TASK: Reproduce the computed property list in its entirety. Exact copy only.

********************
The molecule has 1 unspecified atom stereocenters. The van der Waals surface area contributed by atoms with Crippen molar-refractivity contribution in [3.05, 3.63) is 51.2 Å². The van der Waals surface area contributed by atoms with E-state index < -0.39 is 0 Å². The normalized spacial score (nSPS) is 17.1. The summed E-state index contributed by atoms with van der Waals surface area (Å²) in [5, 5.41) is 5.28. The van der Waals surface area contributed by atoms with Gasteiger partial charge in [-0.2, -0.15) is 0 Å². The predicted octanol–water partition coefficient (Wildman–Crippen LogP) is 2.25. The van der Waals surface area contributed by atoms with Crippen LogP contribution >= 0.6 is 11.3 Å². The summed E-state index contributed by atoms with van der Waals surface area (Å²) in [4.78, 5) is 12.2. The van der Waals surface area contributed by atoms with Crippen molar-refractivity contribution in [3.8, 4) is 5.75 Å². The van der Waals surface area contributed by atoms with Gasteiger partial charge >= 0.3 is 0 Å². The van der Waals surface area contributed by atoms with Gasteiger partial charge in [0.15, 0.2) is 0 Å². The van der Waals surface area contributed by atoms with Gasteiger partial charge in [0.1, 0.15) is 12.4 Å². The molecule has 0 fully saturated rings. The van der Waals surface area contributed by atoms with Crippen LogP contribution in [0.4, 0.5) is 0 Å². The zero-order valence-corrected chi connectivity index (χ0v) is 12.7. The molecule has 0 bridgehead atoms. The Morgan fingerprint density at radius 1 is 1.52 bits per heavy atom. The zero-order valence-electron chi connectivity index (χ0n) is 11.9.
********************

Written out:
The molecule has 1 unspecified atom stereocenters. The van der Waals surface area contributed by atoms with Crippen molar-refractivity contribution in [3.05, 3.63) is 51.2 Å². The van der Waals surface area contributed by atoms with E-state index < -0.39 is 0 Å². The normalized spacial score (nSPS) is 17.1. The summed E-state index contributed by atoms with van der Waals surface area (Å²) in [5, 5.41) is 5.28. The van der Waals surface area contributed by atoms with Gasteiger partial charge in [-0.2, -0.15) is 0 Å². The predicted octanol–water partition coefficient (Wildman–Crippen LogP) is 2.25. The van der Waals surface area contributed by atoms with Crippen LogP contribution >= 0.6 is 11.3 Å². The summed E-state index contributed by atoms with van der Waals surface area (Å²) in [4.78, 5) is 12.2. The van der Waals surface area contributed by atoms with Crippen molar-refractivity contribution in [3.8, 4) is 5.75 Å². The van der Waals surface area contributed by atoms with Gasteiger partial charge >= 0.3 is 0 Å². The van der Waals surface area contributed by atoms with Gasteiger partial charge in [0.15, 0.2) is 0 Å². The van der Waals surface area contributed by atoms with Gasteiger partial charge in [0.1, 0.15) is 12.4 Å². The molecule has 0 fully saturated rings. The van der Waals surface area contributed by atoms with Crippen LogP contribution in [0.4, 0.5) is 0 Å². The zero-order valence-corrected chi connectivity index (χ0v) is 12.7. The molecule has 0 bridgehead atoms. The Morgan fingerprint density at radius 1 is 1.52 bits per heavy atom. The zero-order valence-electron chi connectivity index (χ0n) is 11.9.